When Did Gibberish Replace Conventional English?

Diane Ravitch’s blog: A site to discuss better education for all, February 7, 2014

Colin McEnroe of NPR in Connecticut has discovered the root problem of corporate reformers: They have lost touch with common sense and the meaning of learning. To cover up their ignorance, they have invented rhetoric that sounds impressive but is no more than unintelligible verbiage.

He starts here, and gets better:

“I don’t know about you, but I remember the moment when, as a boy, I fell in love with learning. It was 1964, in the spring. My fourth-grade teacher, Miss Vick, sat down with me in the late afternoon and gently pried from my hands Hardy Boys book No. 42, “The Secret of the Mummy’s Strategically Dynamic New Paradigms.”

“Colin,” she said. “I know you’re a good boy with a bright mind. But your EAPE scores don’t point to project-based learning across the curriculum. You need to scaffold texts to other texts, and to that end I’m going to start interfacing with your developmental space.”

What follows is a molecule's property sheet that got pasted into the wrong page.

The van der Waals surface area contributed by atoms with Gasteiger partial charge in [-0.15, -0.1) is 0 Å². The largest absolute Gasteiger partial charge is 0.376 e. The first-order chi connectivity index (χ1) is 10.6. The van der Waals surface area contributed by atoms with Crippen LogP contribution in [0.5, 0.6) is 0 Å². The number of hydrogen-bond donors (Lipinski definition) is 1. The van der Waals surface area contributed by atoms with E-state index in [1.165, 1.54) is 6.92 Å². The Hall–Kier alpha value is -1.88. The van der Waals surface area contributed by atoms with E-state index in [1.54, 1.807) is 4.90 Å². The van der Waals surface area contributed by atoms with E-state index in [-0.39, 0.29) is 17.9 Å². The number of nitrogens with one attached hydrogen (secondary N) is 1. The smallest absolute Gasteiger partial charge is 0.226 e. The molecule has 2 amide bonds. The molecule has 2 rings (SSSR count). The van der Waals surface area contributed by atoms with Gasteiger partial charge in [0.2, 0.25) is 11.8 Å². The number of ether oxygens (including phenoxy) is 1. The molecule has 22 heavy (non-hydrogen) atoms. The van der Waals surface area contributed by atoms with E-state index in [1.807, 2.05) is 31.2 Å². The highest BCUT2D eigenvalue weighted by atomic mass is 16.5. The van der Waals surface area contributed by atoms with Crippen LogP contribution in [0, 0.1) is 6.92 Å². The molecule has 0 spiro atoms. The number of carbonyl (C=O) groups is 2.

“Miss Vick,” I stammered, “can you disintermediate that for me in a way that unpacks the convergence in assessment-driven terms?”

We talked for hours as the sun sank toward the horizon. I believe both of us wept. My mind opened like a flower. That night, I chopped my Hardy Boys books into little pieces and fed them to the neighbor’s python. I read Emerson’s “The American Scholar” instead.

Wait. Maybe it didn’t happen that way, because in 1964, American education was not drowning in incomprehensible crap.”

Have we lost the ability to say what we mean and mean what we say?

read more at Colin McEnroe, Parsing The Unintelligible Stefan Pryor,” The Courant, 2/6/14

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